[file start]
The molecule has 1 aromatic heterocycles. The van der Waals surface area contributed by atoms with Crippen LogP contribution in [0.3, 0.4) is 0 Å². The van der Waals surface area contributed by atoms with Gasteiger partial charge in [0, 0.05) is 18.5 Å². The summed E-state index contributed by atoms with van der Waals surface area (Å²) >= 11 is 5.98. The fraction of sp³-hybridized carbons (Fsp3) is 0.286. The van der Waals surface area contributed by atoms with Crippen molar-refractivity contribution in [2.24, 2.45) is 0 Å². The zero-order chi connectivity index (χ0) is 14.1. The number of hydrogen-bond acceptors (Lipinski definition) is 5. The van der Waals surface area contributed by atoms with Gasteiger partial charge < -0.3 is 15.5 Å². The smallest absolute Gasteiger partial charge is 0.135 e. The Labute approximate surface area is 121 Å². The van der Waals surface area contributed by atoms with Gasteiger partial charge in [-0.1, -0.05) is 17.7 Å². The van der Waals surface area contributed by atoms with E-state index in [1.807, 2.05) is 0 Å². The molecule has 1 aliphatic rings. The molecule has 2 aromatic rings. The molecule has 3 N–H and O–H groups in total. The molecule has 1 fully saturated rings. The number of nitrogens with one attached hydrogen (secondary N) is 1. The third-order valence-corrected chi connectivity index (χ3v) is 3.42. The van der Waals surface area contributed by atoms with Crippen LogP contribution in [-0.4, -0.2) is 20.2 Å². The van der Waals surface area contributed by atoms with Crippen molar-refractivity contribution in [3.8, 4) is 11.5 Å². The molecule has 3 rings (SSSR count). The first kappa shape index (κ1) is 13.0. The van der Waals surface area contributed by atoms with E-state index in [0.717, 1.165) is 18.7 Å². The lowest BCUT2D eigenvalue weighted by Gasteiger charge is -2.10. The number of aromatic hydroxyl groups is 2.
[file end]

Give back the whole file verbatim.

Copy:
The molecule has 1 aromatic heterocycles. The van der Waals surface area contributed by atoms with Crippen LogP contribution in [0.3, 0.4) is 0 Å². The van der Waals surface area contributed by atoms with Gasteiger partial charge in [0, 0.05) is 18.5 Å². The summed E-state index contributed by atoms with van der Waals surface area (Å²) >= 11 is 5.98. The fraction of sp³-hybridized carbons (Fsp3) is 0.286. The van der Waals surface area contributed by atoms with Crippen molar-refractivity contribution in [2.24, 2.45) is 0 Å². The zero-order chi connectivity index (χ0) is 14.1. The number of hydrogen-bond acceptors (Lipinski definition) is 5. The van der Waals surface area contributed by atoms with Gasteiger partial charge < -0.3 is 15.5 Å². The smallest absolute Gasteiger partial charge is 0.135 e. The Labute approximate surface area is 121 Å². The van der Waals surface area contributed by atoms with Gasteiger partial charge in [-0.1, -0.05) is 17.7 Å². The van der Waals surface area contributed by atoms with E-state index in [1.807, 2.05) is 0 Å². The molecule has 1 aliphatic rings. The molecule has 2 aromatic rings. The molecule has 3 N–H and O–H groups in total. The molecule has 1 fully saturated rings. The number of nitrogens with one attached hydrogen (secondary N) is 1. The third-order valence-corrected chi connectivity index (χ3v) is 3.42. The van der Waals surface area contributed by atoms with Crippen LogP contribution in [-0.4, -0.2) is 20.2 Å². The van der Waals surface area contributed by atoms with Crippen molar-refractivity contribution in [3.8, 4) is 11.5 Å². The molecule has 3 rings (SSSR count). The first kappa shape index (κ1) is 13.0. The van der Waals surface area contributed by atoms with E-state index in [0.717, 1.165) is 18.7 Å². The lowest BCUT2D eigenvalue weighted by Gasteiger charge is -2.10. The number of aromatic hydroxyl groups is 2.